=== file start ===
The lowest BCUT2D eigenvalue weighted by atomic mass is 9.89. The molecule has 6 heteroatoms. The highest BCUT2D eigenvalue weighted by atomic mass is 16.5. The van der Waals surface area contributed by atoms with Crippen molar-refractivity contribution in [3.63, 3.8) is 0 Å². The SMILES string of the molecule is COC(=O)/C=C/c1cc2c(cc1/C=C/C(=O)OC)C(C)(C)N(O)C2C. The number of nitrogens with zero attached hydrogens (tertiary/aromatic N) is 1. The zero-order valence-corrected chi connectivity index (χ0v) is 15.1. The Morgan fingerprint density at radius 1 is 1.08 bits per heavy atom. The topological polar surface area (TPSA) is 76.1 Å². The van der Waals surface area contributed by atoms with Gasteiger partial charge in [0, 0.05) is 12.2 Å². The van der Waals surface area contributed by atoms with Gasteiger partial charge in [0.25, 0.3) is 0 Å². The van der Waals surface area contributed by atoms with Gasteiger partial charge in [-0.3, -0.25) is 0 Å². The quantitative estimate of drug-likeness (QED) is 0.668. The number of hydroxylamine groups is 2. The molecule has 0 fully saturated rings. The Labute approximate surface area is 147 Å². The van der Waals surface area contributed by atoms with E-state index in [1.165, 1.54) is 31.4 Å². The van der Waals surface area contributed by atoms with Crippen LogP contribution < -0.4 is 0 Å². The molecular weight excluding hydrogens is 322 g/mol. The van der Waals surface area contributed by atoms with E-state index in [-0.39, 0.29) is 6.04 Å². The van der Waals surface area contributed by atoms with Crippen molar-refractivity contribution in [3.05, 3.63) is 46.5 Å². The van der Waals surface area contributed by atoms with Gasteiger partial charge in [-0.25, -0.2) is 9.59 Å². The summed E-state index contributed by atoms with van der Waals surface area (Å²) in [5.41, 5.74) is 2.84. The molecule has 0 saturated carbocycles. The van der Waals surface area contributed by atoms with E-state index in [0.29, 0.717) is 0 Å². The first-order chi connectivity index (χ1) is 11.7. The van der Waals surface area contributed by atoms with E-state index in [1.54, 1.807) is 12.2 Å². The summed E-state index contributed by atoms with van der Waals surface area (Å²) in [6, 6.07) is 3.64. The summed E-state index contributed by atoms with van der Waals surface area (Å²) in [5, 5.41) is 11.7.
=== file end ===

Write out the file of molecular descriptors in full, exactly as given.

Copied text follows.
The lowest BCUT2D eigenvalue weighted by atomic mass is 9.89. The molecule has 6 heteroatoms. The highest BCUT2D eigenvalue weighted by atomic mass is 16.5. The van der Waals surface area contributed by atoms with Crippen molar-refractivity contribution in [3.63, 3.8) is 0 Å². The SMILES string of the molecule is COC(=O)/C=C/c1cc2c(cc1/C=C/C(=O)OC)C(C)(C)N(O)C2C. The number of nitrogens with zero attached hydrogens (tertiary/aromatic N) is 1. The zero-order valence-corrected chi connectivity index (χ0v) is 15.1. The Morgan fingerprint density at radius 1 is 1.08 bits per heavy atom. The topological polar surface area (TPSA) is 76.1 Å². The van der Waals surface area contributed by atoms with Gasteiger partial charge in [0, 0.05) is 12.2 Å². The van der Waals surface area contributed by atoms with Gasteiger partial charge in [0.25, 0.3) is 0 Å². The van der Waals surface area contributed by atoms with Gasteiger partial charge in [-0.3, -0.25) is 0 Å². The quantitative estimate of drug-likeness (QED) is 0.668. The number of hydroxylamine groups is 2. The molecule has 0 fully saturated rings. The Labute approximate surface area is 147 Å². The van der Waals surface area contributed by atoms with E-state index in [1.165, 1.54) is 31.4 Å². The van der Waals surface area contributed by atoms with Crippen LogP contribution < -0.4 is 0 Å². The molecular weight excluding hydrogens is 322 g/mol. The van der Waals surface area contributed by atoms with E-state index in [-0.39, 0.29) is 6.04 Å². The van der Waals surface area contributed by atoms with Crippen molar-refractivity contribution in [3.05, 3.63) is 46.5 Å². The van der Waals surface area contributed by atoms with Gasteiger partial charge in [-0.25, -0.2) is 9.59 Å². The summed E-state index contributed by atoms with van der Waals surface area (Å²) in [5.41, 5.74) is 2.84. The molecule has 0 saturated carbocycles. The van der Waals surface area contributed by atoms with E-state index in [0.29, 0.717) is 0 Å². The first-order chi connectivity index (χ1) is 11.7. The van der Waals surface area contributed by atoms with E-state index in [1.54, 1.807) is 12.2 Å². The summed E-state index contributed by atoms with van der Waals surface area (Å²) in [6, 6.07) is 3.64. The summed E-state index contributed by atoms with van der Waals surface area (Å²) in [5, 5.41) is 11.7.